ALFRED, Maine — A burglary suspect who escaped from a New Hampshire jail and managed to evade a massive manhunt over five days had vowed revenge against his ex-girlfriend and her new boyfriend in Maine, law enforcement officials said Wednesday.

David Glenn Hobson, who was captured Tuesday evening near a grocery store in Rochester, N.H., near the Maine border, made his first court appearance Wednesday.

Hobson didn’t say anything Wednesday in a New Hampshire courtroom, where he was charged with escape. Bail was set at $500,000.

Officials say vengeance was the primary motivator that drove him to climb over a razor wire fence on Dec. 1 in the recreation yard of the county jail in Ossipee, N.H., where he was awaiting trial on a burglary charge. Police say Hobson sent a text message to his ex-girlfriend vowing revenge against her and her new boyfriend.

Hobson, 34, cut his neck on the razor wire, they said.

After his arrest, he was returned to the same jail from which he escaped, the Carroll County House of Corrections.

The U.S. Marshals Service, Maine State Police and other agencies had brought in heavily armed officers, tracking dogs and surveillance aircraft to search for Hobson.

Hobson, who was originally held on a burglary charge and had a string of similar convictions, stole a car in Wakefield, N.H., after his initial escape, authorities said. The vehicle was found abandoned on a logging road in Alfred, and blood inside confirmed investigators’ suspicion that Hobson was injured by the razor wire.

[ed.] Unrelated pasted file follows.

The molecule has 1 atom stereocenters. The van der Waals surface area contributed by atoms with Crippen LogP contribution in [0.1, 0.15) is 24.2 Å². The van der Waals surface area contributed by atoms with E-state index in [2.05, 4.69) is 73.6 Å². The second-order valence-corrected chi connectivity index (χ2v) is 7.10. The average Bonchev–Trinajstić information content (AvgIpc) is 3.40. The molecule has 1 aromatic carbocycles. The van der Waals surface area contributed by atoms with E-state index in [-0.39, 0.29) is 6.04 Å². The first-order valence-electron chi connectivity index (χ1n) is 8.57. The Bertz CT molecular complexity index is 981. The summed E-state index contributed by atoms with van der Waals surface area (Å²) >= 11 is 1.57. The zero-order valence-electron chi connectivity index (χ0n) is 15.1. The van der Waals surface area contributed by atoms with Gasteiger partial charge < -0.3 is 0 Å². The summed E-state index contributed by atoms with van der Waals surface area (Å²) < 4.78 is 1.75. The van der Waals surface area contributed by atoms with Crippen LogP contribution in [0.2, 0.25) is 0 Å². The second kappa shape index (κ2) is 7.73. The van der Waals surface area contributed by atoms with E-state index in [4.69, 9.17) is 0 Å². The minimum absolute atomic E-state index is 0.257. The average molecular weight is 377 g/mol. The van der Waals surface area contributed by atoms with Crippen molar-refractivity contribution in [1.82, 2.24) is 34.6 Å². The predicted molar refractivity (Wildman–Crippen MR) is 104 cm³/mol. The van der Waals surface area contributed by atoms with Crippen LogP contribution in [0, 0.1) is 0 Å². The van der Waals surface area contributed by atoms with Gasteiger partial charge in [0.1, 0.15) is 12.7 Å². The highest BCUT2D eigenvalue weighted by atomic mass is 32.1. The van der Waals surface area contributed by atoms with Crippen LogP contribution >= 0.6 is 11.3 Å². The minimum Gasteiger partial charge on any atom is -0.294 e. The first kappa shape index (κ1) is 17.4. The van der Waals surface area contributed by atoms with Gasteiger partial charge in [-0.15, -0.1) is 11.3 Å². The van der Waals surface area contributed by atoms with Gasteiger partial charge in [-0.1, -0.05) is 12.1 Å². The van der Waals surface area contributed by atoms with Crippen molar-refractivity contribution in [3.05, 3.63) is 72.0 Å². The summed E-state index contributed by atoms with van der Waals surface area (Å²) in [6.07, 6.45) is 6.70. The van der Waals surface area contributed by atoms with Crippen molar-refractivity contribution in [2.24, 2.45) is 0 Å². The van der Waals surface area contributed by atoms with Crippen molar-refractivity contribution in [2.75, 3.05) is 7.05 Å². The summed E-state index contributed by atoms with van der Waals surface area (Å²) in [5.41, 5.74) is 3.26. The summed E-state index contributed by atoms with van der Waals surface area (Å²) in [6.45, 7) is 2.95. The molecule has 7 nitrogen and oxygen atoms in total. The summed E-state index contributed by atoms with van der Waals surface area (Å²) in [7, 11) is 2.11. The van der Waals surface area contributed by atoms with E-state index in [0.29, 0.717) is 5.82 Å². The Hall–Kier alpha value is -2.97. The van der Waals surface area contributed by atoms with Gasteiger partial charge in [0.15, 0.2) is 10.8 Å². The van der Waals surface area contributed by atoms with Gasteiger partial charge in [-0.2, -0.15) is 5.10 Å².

Homes belonging to Hobson’s relatives in the Alfred and Sanford areas in southern Maine, about 30 miles away from where he was captured, were searched and kept under surveillance.

His father was arrested on a hindering apprehension charge and accused of leaving a stash of supplies for Hobson. Investigators found medical supplies and other items in the woods behind his aunt’s home in Sanford, officials said.

In the end, Hobson’s arrest was made without drama. Hobson was unarmed and didn’t resist when he was captured by U.S. marshals near the New Hampshire grocery store, where he’d been picked up in a vehicle by a friend, officials said.

When Hobson escaped from jail, a corrections officer in the recreation yard saw him jump over the fence and radioed the control room. But Hobson had disappeared into the woods behind the jail by the time officers arrived, said David Sorensen, chairman of the Carroll County board of commissioners.

The only other inmate to escape from the 8-year-old Carroll County House of Corrections walked away from a farm crew in 2009, and was quickly apprehended, Sorensen said.

When asked if the commission had discussed any improvements to the jail, Sorensen said the board had discussed adding more officers and said two were already in the proposed budget. The jail has 29 corrections officers and 56 inmates, with space for as many as 140, Sorensen said.

Associated Press writer Kathy McCormack in Concord, N.H., contributed to this report.